The Beatles album Abbey Road is thought of, quite rightly, as a masterpiece. Structurally it outstrips all of their previous albums with songs which straddle the line between experimental pop and a piece of art, the record was the last we’d ever get from the Fab Four and it remains a timeless classic.
One song which completes the album, the final fully-finished recording we’d get from John Lennon, Paul McCartney, George Harrison and Ringo Starr perfectly sums up their cosmic philosophy and allows Ringo his only drum solo which leaves us as fans with a warm fuzzy feeling. The song, of course, is ‘The End’.
‘The End’ is on side two of the record and operates as a vital part of the Abbey Road medley, a track which just so happens to be Ringo’s favourite piece of The Beatles work. It sits proudly with a clear distinction from the rest of the songs on that medley, it is deliberately unfinished and determinedly abstract.
Despite the experimentation, the track did allow for the band to lay down perhaps some of their best guitar work. The most complete set of solos in a Beatles song came at the very end of their career. The song features nine guitar solos in total with each one lasting around two bars with McCartney, Harrison and Lennon all given three apiece. It makes for a perfect reflection of their talent and their individual personalities.
Naturally, Harrison and McCartney provide the more eloquent expressions with their guitar solos but there’s something fitting about John Lennon’s third and final effort. Not only does he force it over the line with brute energy, like he appeared to do with almost everything he did, but he also picked up the final solo acting as the final recorded moments of The Beatles—the band he started all those years ago.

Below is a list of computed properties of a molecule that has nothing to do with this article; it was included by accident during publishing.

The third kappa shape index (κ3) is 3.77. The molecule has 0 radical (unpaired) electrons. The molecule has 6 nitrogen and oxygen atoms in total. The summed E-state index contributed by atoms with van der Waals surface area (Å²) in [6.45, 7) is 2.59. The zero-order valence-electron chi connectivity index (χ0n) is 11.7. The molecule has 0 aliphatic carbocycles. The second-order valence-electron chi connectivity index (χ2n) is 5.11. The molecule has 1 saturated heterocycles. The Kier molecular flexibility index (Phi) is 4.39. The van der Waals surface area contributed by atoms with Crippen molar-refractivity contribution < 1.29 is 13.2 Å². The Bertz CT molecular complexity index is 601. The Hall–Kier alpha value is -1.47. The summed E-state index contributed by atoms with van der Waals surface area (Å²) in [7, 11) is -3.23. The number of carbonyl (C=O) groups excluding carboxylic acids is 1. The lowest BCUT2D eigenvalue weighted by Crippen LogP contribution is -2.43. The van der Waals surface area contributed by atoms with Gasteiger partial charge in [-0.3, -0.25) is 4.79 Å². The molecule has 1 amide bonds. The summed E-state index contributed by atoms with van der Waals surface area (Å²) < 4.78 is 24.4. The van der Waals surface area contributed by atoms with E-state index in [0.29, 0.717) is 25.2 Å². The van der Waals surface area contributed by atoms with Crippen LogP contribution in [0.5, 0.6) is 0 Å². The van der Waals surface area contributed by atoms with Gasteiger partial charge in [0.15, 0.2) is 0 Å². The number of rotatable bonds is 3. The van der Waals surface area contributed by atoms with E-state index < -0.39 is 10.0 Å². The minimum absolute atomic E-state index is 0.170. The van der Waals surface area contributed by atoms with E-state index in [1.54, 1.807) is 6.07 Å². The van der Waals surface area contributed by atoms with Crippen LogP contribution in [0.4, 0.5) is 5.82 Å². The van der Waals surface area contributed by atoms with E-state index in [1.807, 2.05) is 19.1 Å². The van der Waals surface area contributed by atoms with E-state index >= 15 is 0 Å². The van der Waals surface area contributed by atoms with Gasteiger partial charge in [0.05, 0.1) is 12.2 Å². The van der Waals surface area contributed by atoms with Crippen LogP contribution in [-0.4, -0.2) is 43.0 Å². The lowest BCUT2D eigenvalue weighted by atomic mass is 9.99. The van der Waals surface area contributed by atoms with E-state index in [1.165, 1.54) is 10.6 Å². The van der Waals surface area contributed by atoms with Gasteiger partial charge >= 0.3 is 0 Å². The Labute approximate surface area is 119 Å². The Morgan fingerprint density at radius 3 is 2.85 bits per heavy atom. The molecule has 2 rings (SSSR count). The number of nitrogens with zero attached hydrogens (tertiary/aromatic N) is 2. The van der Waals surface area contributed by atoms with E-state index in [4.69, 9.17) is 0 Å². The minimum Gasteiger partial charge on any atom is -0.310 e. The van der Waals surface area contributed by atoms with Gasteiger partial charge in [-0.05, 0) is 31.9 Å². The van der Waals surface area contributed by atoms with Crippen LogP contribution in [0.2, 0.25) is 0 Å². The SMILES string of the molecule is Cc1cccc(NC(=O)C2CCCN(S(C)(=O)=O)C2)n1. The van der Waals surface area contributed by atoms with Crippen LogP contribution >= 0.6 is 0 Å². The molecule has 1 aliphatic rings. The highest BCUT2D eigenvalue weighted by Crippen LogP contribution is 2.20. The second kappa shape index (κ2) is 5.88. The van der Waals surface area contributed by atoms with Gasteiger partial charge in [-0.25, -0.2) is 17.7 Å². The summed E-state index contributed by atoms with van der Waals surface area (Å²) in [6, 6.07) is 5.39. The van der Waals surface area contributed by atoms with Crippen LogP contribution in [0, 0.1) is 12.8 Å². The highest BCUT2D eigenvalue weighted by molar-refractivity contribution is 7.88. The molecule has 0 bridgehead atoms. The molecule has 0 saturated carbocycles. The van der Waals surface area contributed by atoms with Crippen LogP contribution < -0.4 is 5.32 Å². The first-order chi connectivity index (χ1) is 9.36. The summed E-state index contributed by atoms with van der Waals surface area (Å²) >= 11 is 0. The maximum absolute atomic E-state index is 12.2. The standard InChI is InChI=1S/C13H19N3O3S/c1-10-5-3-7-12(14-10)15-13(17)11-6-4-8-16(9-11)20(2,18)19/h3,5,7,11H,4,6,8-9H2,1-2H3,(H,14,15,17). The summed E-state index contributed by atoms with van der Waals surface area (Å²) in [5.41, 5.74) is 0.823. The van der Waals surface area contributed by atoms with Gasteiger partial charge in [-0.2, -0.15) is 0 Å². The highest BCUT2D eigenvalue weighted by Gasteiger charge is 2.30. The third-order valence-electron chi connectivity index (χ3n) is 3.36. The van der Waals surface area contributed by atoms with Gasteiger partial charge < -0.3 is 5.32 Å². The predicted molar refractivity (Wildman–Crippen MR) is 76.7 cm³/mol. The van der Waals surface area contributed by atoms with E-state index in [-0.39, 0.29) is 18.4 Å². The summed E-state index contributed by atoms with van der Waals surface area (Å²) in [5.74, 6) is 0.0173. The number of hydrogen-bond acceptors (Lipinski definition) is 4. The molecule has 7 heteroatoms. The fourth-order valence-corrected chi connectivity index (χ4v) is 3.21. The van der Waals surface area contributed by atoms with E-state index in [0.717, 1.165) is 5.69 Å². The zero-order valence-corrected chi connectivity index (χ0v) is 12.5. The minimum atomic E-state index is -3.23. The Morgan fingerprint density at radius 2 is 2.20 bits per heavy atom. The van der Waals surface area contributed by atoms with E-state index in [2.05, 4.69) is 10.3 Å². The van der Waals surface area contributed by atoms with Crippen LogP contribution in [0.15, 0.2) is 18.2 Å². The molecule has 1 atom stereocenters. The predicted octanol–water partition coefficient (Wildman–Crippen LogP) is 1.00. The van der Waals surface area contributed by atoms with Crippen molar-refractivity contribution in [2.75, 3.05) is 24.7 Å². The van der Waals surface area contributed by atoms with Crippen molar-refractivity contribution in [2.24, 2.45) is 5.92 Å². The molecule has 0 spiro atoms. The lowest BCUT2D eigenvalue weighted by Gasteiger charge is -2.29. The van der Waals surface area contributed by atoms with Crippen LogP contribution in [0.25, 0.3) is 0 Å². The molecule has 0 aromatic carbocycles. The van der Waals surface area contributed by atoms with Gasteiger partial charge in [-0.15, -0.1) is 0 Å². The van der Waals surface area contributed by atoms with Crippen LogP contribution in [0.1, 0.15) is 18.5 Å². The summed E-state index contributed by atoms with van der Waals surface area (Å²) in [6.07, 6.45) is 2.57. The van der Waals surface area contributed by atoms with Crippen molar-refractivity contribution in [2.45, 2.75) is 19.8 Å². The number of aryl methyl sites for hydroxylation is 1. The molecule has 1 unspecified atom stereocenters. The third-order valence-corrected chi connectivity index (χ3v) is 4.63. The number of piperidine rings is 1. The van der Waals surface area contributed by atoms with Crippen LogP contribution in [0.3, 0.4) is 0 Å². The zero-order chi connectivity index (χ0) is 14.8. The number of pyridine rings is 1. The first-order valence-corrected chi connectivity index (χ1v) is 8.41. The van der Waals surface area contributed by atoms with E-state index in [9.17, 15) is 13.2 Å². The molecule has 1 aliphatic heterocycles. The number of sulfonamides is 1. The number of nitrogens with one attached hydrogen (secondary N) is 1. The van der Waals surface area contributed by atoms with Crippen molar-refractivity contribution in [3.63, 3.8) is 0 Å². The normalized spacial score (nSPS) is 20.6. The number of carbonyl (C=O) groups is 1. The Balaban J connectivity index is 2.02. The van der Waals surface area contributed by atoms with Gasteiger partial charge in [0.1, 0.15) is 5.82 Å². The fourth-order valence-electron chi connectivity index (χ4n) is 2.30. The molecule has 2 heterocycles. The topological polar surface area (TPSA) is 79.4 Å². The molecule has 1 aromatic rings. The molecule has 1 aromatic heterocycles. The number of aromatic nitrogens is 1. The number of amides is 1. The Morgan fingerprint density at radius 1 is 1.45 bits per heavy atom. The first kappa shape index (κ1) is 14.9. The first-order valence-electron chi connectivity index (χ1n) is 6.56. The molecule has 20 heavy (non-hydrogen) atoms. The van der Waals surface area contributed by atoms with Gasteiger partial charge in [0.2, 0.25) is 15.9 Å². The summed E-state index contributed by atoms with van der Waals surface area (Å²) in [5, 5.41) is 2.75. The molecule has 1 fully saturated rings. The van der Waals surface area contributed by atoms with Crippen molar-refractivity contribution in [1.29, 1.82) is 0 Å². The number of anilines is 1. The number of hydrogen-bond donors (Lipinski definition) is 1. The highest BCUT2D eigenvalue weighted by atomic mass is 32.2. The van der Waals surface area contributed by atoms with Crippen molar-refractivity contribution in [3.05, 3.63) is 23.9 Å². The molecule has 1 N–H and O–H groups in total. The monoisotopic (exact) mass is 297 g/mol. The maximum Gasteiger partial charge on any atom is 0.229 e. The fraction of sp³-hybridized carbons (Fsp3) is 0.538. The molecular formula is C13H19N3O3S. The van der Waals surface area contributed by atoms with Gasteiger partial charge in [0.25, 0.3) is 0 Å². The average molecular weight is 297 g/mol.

The song also featured a most curious thing, a Ringo Starr drum solo: “Ringo would never do drum solos,” Paul McCartney once said. “He hated drummers who did lengthy drum solos. We all did. And when he joined the Beatles we said, ‘Ah, what about drum solos then?’ and he said, ‘I hate ’em!’ We said, ‘Great! We love you!’ And so he would never do them. But because of this medley I said, ‘Well, a token solo?’ and he really dug his heels in and didn’t want to do it.”
John Bonham and Ginger Baker wouldn’t exactly be quaking in their boots form the ‘solo’ Ringo provided but it was uniquely a Starkey fill. “I don’t think he’s done one since,” confirmed McCartney.
Written by McCartney, it was one song that Lennon credited the rest of his band on rather than himself: “That’s Paul again, the unfinished song, right?” Lennon replies in 1980 while speaking to David Sheff of Playboy.
“Just a piece at the end. He had a line in it, (sings) ‘And in the end the love you take is equal to the love you make,’ which is a very cosmic, philosophical line— which again proves that if he wants to, he can think.”
Aside from the slight barb, the comment was correct, ‘The End’ saw Paul McCartney at his most philosophical, using the lyrics of the track to leave a lasting impression on their fans. At the time of the album’s recording, the writing was on the wall and the likelihood of recording a new LP with The Beatles was seeming further and further away.
It may be then that Macca was trying to leave a final note for the fans which had given them all their dreams. But it was also McCartney the professional songwriter who was in charge, as he remembers in 1994: “We were looking for the end to an album, and ‘In the end the love you take is equal to the love you make’ just came into my head. I just recognised that would be a good end to an album. And it’s a good little thing to say—now and for all time, I think. I can’t think of anything much better as a philosophy, because all you need is love.
“It still is what you need. There ain’t nothin’ better. So, you know, I’m very proud to be in the band that did that song, and that thought those thoughts and encouraged other people to think them to help them get through little problems here and there. So uhh… We done good!”